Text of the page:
Friday, July 07, 2006

Journalism: The last reort of a flunky

(The Zine5 piece appeared in June 2002; it relates to early 1960s when journalism wasn't a well paying job. Nor was it one's first career choice. The headline says it all.)

I suppose a poor academic track record - low second division in BA (Hons.) and a high third in MA - had something to do with my becoming a journalist, if only because it effectively ruled out most other job avenues. In the early sixties there weren't many options for the likes of me. My grades were too low for a teaching job. Many of my batchmates took up teaching while they studied for the IAS entrance exam. Some, who had influential parents, got covenanted jobs with Metalbox, ICI and other foreign companies or became assistant managers in the tea estates.

My father, a government babu, wanted me to appear for the IAS exam. I did. And spent hours daily 'group-studying' with friends at the Janpath (New Delhi) Coffee House. Not surprisingly, I flunked the exam. I couldn't blame the coffee house. For all others in the study group got through the exam and eventually rose up to the level of a joint secretary and above.
In fact, it was through a coffee house contact I learnt of a job opening at The Press Information Bureau (PIB) in the Union I & B Ministry. The basic qualification was a graduate degree and a diploma in journalism. A senior PIB official, K.K. Nair (better known for his writings on art and culture under the pen-name 'Chaitanya'), recommended my appointment on a temporary basis, on condition that I pursued the diploma course through evening classes conducted by the Punjab University department of journalism. I had carried to the job interview clippings of the features I had done for a youth magazine during my Delhi University days. Besides, my having done post-graduation from the Delhi School of Economics probably weighed in my favour.

I was appointed 'Assistant Journalist' at a princely salary of Rs.450 a month. This was in 1961. Newspapers paid much less those days. Fresh graduates recruited as probationary sub-editors at the Press Trust of India (PTI) got a monthly stipend of Rs.150. Entry level salary at the Times of India didn't exceed Rs.300. It was less at The Indian Express. Many of my seniors at the PIB had switched over from newspapers to the then better paying government jobs.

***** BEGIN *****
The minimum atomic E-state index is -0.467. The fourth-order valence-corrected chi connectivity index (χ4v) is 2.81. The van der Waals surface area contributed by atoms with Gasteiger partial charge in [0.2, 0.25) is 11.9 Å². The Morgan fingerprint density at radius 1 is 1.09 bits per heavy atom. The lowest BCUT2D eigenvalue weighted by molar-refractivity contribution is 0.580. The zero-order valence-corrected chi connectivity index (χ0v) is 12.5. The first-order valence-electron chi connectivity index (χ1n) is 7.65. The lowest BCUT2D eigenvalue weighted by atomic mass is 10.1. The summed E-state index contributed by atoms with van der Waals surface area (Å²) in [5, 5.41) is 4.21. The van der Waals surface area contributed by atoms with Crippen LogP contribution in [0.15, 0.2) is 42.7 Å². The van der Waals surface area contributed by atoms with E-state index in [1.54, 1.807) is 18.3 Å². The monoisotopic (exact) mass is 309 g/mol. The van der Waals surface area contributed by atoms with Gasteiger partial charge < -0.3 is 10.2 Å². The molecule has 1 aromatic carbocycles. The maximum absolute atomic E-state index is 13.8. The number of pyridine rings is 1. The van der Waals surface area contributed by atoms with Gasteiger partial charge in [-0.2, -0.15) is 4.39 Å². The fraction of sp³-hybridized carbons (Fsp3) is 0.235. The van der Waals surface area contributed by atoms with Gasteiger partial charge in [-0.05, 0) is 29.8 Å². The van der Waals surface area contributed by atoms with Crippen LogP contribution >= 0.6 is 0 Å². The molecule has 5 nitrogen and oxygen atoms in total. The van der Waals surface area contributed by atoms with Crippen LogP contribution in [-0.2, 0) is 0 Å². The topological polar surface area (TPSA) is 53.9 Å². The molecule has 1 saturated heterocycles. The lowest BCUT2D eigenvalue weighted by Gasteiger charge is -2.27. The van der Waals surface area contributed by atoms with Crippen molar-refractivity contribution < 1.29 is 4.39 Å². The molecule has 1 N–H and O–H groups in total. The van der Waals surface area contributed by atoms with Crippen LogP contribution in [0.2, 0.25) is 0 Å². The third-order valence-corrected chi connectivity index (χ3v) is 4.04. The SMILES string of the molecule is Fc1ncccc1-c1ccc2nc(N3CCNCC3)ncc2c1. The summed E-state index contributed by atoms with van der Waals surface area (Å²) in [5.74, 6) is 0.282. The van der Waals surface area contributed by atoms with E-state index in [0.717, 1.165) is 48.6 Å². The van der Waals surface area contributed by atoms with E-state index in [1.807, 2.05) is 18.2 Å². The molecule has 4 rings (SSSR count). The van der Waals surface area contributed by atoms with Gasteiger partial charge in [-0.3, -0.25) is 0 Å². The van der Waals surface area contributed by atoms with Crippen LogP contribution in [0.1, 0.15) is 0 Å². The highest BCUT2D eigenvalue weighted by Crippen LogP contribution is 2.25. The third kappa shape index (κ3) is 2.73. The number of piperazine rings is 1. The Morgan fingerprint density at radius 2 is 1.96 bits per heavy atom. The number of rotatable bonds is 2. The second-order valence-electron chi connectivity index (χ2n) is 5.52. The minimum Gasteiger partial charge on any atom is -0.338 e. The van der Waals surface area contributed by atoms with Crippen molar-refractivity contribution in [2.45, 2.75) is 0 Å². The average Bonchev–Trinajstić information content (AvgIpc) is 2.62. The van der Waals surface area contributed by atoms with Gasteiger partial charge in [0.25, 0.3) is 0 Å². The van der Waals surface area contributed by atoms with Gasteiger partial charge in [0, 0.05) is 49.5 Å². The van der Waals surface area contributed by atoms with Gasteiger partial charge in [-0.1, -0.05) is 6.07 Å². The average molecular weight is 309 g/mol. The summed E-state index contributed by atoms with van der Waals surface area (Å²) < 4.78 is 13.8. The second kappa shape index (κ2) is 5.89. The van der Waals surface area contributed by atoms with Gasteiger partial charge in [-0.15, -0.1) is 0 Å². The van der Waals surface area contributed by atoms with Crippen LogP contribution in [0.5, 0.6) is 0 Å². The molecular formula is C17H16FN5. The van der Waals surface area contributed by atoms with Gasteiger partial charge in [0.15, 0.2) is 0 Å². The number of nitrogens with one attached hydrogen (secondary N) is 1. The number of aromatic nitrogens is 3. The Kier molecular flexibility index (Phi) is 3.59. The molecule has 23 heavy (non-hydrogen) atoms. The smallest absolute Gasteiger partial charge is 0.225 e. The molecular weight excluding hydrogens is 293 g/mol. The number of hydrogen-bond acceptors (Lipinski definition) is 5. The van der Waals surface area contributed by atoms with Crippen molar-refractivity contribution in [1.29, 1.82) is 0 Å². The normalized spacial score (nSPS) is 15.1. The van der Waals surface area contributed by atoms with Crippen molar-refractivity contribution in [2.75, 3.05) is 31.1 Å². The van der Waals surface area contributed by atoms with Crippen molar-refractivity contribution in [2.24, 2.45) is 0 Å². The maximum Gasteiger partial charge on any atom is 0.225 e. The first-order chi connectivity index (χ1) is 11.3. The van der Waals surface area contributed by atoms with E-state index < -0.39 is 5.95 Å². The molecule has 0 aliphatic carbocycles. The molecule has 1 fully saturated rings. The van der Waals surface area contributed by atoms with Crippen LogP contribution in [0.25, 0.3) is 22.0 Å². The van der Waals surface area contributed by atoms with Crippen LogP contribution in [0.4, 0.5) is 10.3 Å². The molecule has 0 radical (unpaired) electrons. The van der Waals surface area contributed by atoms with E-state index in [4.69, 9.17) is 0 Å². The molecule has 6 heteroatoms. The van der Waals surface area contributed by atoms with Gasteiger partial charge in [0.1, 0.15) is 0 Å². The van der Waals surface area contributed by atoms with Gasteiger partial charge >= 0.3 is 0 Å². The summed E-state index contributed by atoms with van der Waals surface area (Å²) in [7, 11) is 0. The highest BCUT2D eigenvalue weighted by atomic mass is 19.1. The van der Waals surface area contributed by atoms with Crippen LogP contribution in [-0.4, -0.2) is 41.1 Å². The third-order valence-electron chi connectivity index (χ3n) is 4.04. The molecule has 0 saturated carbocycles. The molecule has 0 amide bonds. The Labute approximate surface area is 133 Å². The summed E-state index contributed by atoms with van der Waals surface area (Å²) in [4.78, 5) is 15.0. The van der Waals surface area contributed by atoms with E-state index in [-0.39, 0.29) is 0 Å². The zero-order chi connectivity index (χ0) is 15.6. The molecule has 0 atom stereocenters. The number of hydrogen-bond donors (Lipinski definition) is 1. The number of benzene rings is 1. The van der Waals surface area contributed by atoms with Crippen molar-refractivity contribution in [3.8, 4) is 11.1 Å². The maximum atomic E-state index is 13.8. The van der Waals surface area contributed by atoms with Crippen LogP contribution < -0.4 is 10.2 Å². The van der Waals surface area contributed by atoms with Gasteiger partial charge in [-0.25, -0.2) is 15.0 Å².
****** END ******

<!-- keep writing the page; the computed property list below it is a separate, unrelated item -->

H.Y. Sharda Prasad, who made a mark as press advisor to Indira Gandhi, was once on the editorial desk of the Indian Express. My boss Pratap Kapur, had given up a job on The Times of India to become Information Officer in PIB.. The then head of the PIB photo publicity unit P.N. Khosla had come to the government from the News Chronicle. It was during my stint at the photo publicity unit (1961-64) I had occasion to come in contact with well known photographers, T. Kasinath, who headed the Photo Division of the I & B ministry and T.S. Satyan, who worked for Life magazine. Now settled in Mysore, Mr. Satyan is working on a book recalling his days as news photographer in New Delhi. Not many photographers of those days had familiarity with English of the grammatical kind, let alone a flair for writing. During my recent Mysore visit I re-established contact with Mr. Satyan after a lapse of 38 years.

Though I was lucky to have landed a government job I was not happy there. I wasn't among those who fancied a secure 10-to-5 job Not when you were in your early twenties. I cheerfully endured the irregular hours kept by working journalists. While in the PIB I used to envy news reporters whiling away the afternoons at the coffee house; late-shift sub-editors at The Hindustan Times (then located on the first floor at the Connaught Circus) dropping in at the Scindia House Milk Bar around 10 p.m. for a quick bite.